Yesterday I was asked to put together a panel for the June 2008 meeting of the Society for Civil War Historians which will take place in Philadelphia, Pennsylvania. The topic of the panel is the teaching of the Civil War in the high school classroom. I’ve got most of the line-up worked out and it promises to be an interesting panel. The first person I contacted was James Percoco who teaches at West Springfield High School in Springfield, Virginia. He is one of the most innovative teachers in the field and he has published extensively on topics related to the classroom as well as public history. His most recent book is titled My Summer With Lincoln which is forthcoming from the Fordham University Press. I am excited about the opportunity to talk about a subject I care deeply about and just as pleased that Jim is available to take part. That said, I do have one concern. I have no doubt that we will receive some excellent feedback from whomever is in the audience, but more than likely it won’t be from fellow high school teachers. The format for this conference will be familiar to those who attend academic gatherings and the participants will likely be the same faces that can be seen at the SHA, OAH, and AHA. There is nothing necessarily wrong with this as academic conferences serve an important function for historians engaged in scholarly pursuits. The OAH has done quite a bit to broaden its membership base to include high school teachers, but I wonder if the SCWH can go one step further.
I remember some comments from Ethan Rafuse a few months back when this conference was first advertised. He was concerned about the financial demands involved in traveling to another conference and suggested that the organization concentrate on setting up sessions at well-established venues. Ethan has a point here, but only if the mission of the SCWH is envisioned along similar lines. I think there is a unique opportunity to shape this conference and the organization as a whole in a way that branches off in new directions. We work in a field that enjoys a great amount of attention and interest from the general public. Civil War historians enjoy a notoriety that is unparalleled in the academic world of historical studies. Many have reached out to the general public in various ways through roundtable talks, battlefield tours, and conferences such as Gary Gallagher’s battlefield tours/lectures through the University of Virginia’s School of Continuing Studies and Mark Snell’s program at Shepherd University. What these programs suggest to me is that there is a demand for a setting that fosters serious thought about a subject we are all passionate about. My participation in Snell’s most recent conference on Civil War memory has convinced me that the interest level of the general public does extend beyond the narrow confines of battlefields and generals.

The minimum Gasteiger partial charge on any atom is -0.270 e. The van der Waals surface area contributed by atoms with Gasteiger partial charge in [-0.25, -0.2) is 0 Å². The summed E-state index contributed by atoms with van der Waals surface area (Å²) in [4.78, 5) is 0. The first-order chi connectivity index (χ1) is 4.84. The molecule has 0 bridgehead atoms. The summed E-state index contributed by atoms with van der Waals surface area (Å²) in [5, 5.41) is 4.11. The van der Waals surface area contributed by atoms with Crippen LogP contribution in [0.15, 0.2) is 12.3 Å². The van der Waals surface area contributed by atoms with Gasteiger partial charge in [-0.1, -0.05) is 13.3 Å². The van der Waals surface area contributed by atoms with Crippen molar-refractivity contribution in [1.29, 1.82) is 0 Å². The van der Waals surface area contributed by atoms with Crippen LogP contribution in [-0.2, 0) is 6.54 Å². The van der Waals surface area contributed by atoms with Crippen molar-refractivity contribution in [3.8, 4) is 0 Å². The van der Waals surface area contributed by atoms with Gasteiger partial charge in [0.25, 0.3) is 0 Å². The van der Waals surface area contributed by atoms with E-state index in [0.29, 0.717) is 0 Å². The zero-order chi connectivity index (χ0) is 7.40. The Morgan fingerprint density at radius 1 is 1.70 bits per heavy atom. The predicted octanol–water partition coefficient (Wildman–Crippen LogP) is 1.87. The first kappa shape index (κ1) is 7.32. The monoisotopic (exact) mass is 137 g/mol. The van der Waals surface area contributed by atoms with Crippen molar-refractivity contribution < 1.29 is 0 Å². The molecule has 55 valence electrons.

I am not suggesting anything along the lines of radical change in the planning for our first meeting next June. We can still set up panels that address the most obscure topics under the sun, but it is easy to imagine a fairly wide range of subjects that more general Civil War enthusiasts would find interesting. What I am suggesting is that the SCWH begin by making sure the conference is advertised widely. For example, readers of North and South magazine along with a few of the other glossies should know about the meeting. Perhaps a few panels could be organized to address perceptions between the general public and the academic world. We’ve surely seen a few of those issues heat up recently in the blogosphere. The inclusion of a broader base could help foster closer ties between the general public and academic community. Philadelphia includes a number of Civil War-related sites. The SCWH could follow the AHA and organize tours of some of these sites.
I’ve been a member of the SCWH for a few years now and I couldn’t be more excited about the decision to hold a conference. Historians talk a great deal about the importance of history in the life and identity of a country. The SCWH is in a unique position to give substance to that mantra. This is an opportunity to shape our organization in a way that has the broadest appeal without losing its scholarly focus and commitment to furthering our understanding of this crucial moment in our nation’s history.